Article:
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    23Jun2015

    Is Australia too reliant on imported fuel?

    • By Tony Hanly
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    As a country, Australia does not have a viable contingency plan in place to provide adequate supplies of fuel for our essential, everyday services and for our military forces. There is no public Government policy on maintaining a minimum level of oil refining capacity in Australia. Imagine what would happen if the fuel ran out?


    We drive our cars each day for work, for our everyday needs and for recreation. We rely on trucks delivering goods to our shops and agricultural machinery and industry to put food on the table and clothes on our back. We rely on reserves of fuel for our military forces to function in the event of turmoil, for our aircraft in the sky and our ships at sea. But as each day passes we act oblivious to the dire situation which underpins our life and our economy.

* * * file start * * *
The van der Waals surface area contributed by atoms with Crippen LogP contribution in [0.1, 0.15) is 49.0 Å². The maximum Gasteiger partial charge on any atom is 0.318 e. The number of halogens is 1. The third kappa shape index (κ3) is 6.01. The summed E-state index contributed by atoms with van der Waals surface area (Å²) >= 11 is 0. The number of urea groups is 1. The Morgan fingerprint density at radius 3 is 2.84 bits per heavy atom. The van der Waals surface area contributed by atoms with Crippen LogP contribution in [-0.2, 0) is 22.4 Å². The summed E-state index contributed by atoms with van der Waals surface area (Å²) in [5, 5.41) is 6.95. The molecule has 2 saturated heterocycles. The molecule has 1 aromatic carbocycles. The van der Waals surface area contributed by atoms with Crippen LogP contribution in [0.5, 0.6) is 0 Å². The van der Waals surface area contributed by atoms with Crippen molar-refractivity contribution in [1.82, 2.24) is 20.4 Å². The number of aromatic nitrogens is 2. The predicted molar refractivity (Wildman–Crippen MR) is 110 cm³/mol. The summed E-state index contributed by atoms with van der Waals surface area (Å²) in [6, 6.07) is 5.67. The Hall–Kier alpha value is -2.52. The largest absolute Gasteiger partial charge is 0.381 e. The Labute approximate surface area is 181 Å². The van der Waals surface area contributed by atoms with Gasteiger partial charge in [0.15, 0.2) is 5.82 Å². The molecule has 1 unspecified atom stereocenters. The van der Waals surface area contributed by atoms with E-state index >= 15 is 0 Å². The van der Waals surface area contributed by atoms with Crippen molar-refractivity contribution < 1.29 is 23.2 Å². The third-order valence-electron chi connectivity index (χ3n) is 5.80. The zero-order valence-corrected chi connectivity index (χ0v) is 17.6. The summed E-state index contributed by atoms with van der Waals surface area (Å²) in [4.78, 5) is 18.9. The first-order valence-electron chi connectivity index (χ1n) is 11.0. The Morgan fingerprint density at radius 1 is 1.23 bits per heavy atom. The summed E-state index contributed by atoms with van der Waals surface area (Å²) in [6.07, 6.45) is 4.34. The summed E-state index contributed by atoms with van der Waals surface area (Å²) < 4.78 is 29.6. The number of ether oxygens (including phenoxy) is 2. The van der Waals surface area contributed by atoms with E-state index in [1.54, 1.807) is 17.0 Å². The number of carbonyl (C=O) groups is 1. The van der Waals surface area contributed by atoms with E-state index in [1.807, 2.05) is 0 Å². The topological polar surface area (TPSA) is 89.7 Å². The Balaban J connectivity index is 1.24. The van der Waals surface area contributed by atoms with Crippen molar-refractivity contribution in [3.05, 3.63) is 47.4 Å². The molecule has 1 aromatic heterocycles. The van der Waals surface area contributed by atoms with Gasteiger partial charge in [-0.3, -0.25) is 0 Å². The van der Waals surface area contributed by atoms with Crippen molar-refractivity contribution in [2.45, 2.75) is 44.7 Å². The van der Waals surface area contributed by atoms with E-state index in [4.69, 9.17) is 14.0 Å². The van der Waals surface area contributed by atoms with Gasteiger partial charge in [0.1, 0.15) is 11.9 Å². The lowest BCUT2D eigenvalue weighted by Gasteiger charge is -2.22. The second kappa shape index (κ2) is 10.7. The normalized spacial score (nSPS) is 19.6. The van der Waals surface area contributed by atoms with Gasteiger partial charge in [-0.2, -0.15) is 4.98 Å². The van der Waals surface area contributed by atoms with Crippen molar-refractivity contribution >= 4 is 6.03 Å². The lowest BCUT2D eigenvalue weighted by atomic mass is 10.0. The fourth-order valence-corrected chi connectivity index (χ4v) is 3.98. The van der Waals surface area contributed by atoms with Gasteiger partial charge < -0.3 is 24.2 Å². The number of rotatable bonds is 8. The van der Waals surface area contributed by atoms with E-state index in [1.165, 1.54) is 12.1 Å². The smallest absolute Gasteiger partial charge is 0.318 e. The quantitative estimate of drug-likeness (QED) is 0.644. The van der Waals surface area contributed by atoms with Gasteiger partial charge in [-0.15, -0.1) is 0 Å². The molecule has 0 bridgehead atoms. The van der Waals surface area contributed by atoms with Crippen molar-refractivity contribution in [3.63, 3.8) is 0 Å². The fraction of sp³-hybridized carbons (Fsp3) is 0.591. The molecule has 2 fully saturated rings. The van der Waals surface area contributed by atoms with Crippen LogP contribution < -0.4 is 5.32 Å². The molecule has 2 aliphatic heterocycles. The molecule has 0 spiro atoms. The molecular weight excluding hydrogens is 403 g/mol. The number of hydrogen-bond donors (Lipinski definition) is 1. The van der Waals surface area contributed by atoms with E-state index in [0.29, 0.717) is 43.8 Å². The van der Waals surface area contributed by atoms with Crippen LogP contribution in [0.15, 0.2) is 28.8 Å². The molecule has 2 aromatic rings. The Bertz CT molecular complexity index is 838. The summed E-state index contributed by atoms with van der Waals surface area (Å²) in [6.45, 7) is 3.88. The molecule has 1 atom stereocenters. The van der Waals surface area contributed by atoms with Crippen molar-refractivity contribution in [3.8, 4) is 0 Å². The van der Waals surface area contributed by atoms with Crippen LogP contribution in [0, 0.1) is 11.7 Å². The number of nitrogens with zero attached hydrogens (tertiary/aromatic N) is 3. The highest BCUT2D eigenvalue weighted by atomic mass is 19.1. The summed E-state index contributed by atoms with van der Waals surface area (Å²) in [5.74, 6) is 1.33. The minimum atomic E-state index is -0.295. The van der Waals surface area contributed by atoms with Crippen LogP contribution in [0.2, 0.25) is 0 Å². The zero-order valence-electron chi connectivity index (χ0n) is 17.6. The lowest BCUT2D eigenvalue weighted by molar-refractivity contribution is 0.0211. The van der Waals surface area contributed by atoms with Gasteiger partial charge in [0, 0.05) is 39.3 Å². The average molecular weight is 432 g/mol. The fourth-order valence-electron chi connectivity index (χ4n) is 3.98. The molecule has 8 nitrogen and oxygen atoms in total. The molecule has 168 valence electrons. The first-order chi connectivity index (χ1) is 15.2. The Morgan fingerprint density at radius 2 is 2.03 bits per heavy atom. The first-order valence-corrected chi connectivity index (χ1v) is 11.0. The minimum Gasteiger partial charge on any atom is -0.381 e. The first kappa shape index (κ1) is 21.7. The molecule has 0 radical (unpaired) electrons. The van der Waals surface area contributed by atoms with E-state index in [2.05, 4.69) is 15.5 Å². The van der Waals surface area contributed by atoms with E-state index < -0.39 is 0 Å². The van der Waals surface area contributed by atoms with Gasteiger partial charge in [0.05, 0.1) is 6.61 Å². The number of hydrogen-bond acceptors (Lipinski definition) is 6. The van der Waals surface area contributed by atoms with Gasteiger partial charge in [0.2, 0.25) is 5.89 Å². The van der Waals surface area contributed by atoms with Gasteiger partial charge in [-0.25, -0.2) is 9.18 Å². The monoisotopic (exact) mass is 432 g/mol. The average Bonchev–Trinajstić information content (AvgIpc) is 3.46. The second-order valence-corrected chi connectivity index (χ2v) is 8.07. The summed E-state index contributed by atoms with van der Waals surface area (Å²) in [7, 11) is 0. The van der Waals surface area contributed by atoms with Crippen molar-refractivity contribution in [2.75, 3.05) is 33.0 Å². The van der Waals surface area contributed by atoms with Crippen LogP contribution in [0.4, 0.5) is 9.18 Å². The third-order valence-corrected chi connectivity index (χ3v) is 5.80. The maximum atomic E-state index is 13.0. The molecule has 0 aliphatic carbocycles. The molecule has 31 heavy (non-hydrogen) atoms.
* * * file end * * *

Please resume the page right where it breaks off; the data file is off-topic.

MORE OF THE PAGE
The problem is that Australia has small and declining fuel stocks – it is extraordinary to consider we have only three weeks’ worth of oil and refined fuels in reserves in the event of a major fuel transport disruption.

    fuel stock holdings

    Australia’s combined dependency on crude and fuel imports for transport has grown from around 60% in 2000 to over 90% today.

    Increasing reliance on fuel imports

    To make matters worse, projections of fuel stocks over the next 15 years are more distressing. Based on a report on Australia’s Fuel Security commissioned by Australia’s largest motoring body, the NRMA, as a country we are heading towards a situation of 100% reliance on imported fuel.

    fuel projections

    That report makes disturbing reading. As a country we are hiding from the inevitable – the supply chain works well when fuel stock sits in the refineries, but our economy can be shut down as soon as oil tankers are delayed for any significant reason such as Middle East turmoil. You can download and read Australia’s Fuel Security Report here.

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